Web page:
Curious about Curious George?
A few facts: Its authors were Margret and H.A. Rey. They were German Jews. In 1940, they cobbled together a pair of bicycles from spare parts and pedaled out of Germany. Of the few possessions they managed to carry, one was the manuscript for Curious George. The Reys reached New York and their children's classic was published the following year; they wrote six sequels, and those simple, charming books, 65 years old and each about an adventurous monkey and his Man in the Yellow Hat, have sold 25 million copies.
At last there's a movie.
And the good news for Curious George, the primate, is that Hollywood has not broken hisgentle kneecaps in the translation. He is still all clean cartoony lines and solid colors and surrounded by a lot of yellow, cute as a baby monkey who swings from kites and splashes paint around without consideration for its lead content. (George is the embodiment of childhood wish fulfillment.)
This is no freak-show adaptation; he's not played by a famous comic unrecognizable under a soulless mountain of prosthetics and digital effects. And there are no hip references: The picture's tagline, "Show Me the Monkey," didn't bode well, but it turns out, that's just marketing. If the live-action Cat in the Hat and How the Grinch Stole Christmas pumped childhood favorites into a shrill, steroid-laced ugliness, Universal (responsible for those monstrosities) learned a few lessons here.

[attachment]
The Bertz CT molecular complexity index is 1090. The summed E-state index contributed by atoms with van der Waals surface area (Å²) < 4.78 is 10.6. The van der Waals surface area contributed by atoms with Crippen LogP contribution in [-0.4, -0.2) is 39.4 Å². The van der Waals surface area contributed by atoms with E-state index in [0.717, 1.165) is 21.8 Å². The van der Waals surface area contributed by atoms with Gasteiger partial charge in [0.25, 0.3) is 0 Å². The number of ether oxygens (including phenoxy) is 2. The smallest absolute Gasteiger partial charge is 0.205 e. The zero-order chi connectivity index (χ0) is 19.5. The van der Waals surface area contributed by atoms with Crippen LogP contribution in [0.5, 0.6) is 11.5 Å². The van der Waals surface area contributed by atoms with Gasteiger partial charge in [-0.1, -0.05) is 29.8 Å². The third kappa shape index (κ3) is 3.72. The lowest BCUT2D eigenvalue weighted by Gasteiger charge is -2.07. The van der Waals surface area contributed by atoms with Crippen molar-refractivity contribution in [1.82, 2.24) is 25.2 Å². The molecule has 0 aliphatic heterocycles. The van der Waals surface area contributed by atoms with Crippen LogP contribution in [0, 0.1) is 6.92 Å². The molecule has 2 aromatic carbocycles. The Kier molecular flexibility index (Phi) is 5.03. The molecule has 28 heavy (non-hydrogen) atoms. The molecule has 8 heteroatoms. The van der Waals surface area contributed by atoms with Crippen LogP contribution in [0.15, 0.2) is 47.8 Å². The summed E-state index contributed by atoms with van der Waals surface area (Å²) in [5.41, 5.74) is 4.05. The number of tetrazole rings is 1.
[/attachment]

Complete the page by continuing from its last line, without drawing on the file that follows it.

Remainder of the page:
Directed by old Disney pro Matthew O'Callaghan (he made the home-video hit Mickey's Twice Upon a Christmas), Curious George is an old-fashioned 2-D act of colorful, breezy hand-drawn animation, and a relatively faithful facsimile of the Rey's candy-colored universe, paced with the laid-back, mellow-yellow rhythms of children's books:
You turn the page.
Linger on the image.
Turn the next page. Linger.
Curious George's crimes are more like misdemeanors: As refreshingly innocent as it feels, the screenplay has that bad movie adaptation tendency of overexplaining and filling in gaps a tiny book left to imaginations.
Do we need to know how the Man in the Yellow Hat finds his hat? I could personally care less about Curious George's fragile ecosystem. And since George doesn't talk, Will Ferrell's motormouth vocalization of the Man throws things off-balance.
Still, how many movies are pointed squarely at an audience younger than Lindsay Lohan's shoe closet? Four to 6-year olds will do fine. But there is a caveat:
Adults, you will suffer.
Variety said Curious George feels "dangerously close to a hostage situation."
Perhaps, but I'd say it's more like Stockholm Syndrome.
Contact Christopher Borrelli at: email@example.com